The Quakers are well known to us and they are known not only for their consistent testimony against war but for their commitment to a total way of life which is the invariable accompaniment of genuine nonviolence. Whatever deviation from the nonviolent way there may have been among individual Quakers, the record testifies that “no regularly constituted body of the Society of Friends has ever made a declaration contrary to the strict pacifist position ".30
When Howard Brinton31 describes the method of nonviolence in his Society, he includes the Quaker testimony and action against the horrors of seventeenth-century prison life which subjected these protesting Christians themselves to cruel suffering, for their pains. He described the long and painful effort of Quakers to have substituted for the inhumane treatment of the insane the ways of sympathy and kindness. He quotes the admonition of George Fox to “Let your Light shine among Indians, the Blacks and the Whites that ye may answer the truth in them”32
He records the program of Quaker relief of the distressed which began in 1690 during the Irish war when Quakers supplied war prisoners with food and clothing and which continues until this moment in the far and near places of the earth. And of course he describes the quiet, brave, novel and often fruitful labours of Quakers in the interest of international peace.

Tolstoy and Nonviolence
Gandhi expresses himself as being overwhelmed upon reading Leo Tolstoy's The Kingdom of God is Within You and he called himself Tolstoy's humble follower. What did Gandhi find in this and others of Tolstoy's writing? He found, for one thing, that in Tolstoy's view a Christian is one who eschews violence, even avoids disputes with his neighbour and thus gains freedom for himself and helps to free the world. To the question as to whether those who resist nonviolently will be killed, Tolstoy answered, yes, but in numbers only a fraction of those who die in revolutionary wars.
In common with others who professed nonviolence Tolstoy was deeply offended by a religion of ecclesiasticism, of dogmas, of sacraments, fasts and prayers. Religion, he held, gave meaning to life, but the Church was an insult to his reason. “A life based on Christian truth was precious and indispensable to me, and the Church offered me rules completely at variance with the truth I loved.”33
He did believe in God. “I believe in God”, he confessed, “whom I understand as Spirit, as love, as the Source of all. I believe that He is in me and I in Him. I believe that the will of God is most clearly and intelligently expressed in the teaching of the man Jesus whom to consider God and to pray to, I consider the greatest blasphemy."34 He also believed in faith, but a faith reconciled with reason. The result of Tolstoy's stricture against the Church was his excommunication. Tolstoy’s was the first public funeral held in Russia without religious rites.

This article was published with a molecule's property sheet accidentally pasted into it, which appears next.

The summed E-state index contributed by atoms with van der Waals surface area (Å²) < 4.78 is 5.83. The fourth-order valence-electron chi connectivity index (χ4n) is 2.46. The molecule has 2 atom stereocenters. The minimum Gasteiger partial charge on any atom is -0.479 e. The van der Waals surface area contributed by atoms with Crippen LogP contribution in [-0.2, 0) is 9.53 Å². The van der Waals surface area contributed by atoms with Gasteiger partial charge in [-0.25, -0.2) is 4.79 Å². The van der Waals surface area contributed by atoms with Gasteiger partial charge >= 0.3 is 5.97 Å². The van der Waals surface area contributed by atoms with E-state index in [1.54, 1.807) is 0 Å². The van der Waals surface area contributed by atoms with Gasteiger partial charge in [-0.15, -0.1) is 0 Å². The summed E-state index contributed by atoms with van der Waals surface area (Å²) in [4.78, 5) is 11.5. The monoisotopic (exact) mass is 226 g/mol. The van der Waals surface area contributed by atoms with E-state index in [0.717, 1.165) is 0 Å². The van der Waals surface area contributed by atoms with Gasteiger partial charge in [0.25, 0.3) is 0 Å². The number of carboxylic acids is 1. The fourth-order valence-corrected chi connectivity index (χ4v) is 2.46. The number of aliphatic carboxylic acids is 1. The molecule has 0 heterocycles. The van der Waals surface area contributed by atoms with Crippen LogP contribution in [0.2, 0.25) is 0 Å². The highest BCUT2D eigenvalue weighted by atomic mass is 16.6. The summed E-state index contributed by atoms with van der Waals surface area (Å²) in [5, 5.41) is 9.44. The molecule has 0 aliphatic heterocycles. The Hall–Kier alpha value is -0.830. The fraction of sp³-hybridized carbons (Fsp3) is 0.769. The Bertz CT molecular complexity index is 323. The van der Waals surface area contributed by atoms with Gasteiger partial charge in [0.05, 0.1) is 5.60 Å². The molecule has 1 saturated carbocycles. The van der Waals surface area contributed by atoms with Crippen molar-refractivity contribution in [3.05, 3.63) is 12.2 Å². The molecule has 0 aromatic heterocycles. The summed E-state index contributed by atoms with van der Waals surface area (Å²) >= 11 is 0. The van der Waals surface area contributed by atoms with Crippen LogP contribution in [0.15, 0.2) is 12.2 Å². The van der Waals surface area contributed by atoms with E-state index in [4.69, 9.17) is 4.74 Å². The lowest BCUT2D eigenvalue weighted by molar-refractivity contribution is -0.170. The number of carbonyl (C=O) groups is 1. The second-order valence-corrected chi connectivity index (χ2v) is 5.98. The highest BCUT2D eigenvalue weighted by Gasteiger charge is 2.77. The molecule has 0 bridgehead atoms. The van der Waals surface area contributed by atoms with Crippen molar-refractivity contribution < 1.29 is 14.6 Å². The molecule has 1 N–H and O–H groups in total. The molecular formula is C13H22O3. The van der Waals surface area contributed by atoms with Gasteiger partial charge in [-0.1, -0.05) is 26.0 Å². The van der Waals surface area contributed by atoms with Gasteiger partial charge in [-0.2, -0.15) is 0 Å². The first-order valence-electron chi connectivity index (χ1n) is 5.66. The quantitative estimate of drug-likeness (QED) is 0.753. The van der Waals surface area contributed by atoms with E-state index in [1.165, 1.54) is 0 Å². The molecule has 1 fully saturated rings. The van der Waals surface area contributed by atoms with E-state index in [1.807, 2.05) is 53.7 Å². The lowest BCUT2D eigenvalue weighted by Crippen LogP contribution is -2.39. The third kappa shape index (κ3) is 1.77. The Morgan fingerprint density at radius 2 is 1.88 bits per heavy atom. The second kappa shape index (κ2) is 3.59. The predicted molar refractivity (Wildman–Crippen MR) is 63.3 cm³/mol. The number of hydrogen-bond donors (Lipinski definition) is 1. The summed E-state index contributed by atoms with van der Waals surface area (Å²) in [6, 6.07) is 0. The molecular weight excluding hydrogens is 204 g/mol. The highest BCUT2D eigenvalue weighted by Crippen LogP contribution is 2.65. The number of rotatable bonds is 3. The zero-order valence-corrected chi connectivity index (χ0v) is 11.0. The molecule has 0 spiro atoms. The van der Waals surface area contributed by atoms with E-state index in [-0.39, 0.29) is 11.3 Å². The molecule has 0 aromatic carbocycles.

Protesting against mysticism and revelation of any type, Tolstoy expressed his profound faith in morality. “Religion”, he said, “is a certain relation established by man between his separate personality and the infinite universe of its Source. And morality is the ever-present guide to life which results from that relation.”35
Tolstoy's nature was volcanic. Caught at the age of fifty-seven between the message of Christ and man's ways, he forsook the life of privilege, went barefoot, adopted plain attire, worked the fields at the side of peasants, forsook smoking, meat-eating, and hunting.
In Tolstoy the spirit of nonviolence found another logical expression, for he suffered with the suffering poor and strove with all his mighty energies to bring them relief. He petitioned the government to grant peasants an equal share with others, to forbid the disregard of Common Law, to remove all barriers to education, and remove all limitations on religious liberty. “A good deed”, he said, “does not consist merely of feeding the hungry with bread, but of loving both the hungry and the satisfied. For it is more important to love than to feed, because one may feed and not love, but it is impossible to love and not to feed.”36 Shortly, however, his diary carried the note: “I hardly slept all night. In the morning I said that this feeding the hungry is a serious matter.”37 The record shows that he plunged vigorously into the feeding of the famine sufferers.
It is obvious why Gandhi so willingly became Tolstoy's disciple and it is society's great fortune that Tolstoy found one who would bring to such magnificent flowering the seed he had sown.

Thoreau and Non-violence
United States Representative William H. Meyer of Vermont has opposed the draft of men into the armed services and expressed the non-conforming belief that Communist China should be a member of the United Nations. Apropos of this a columnist of the Washington Post has commented that such obedience to conscience is in the tradition of Thoreau who went to jail for his belief in the abolition of slavery.38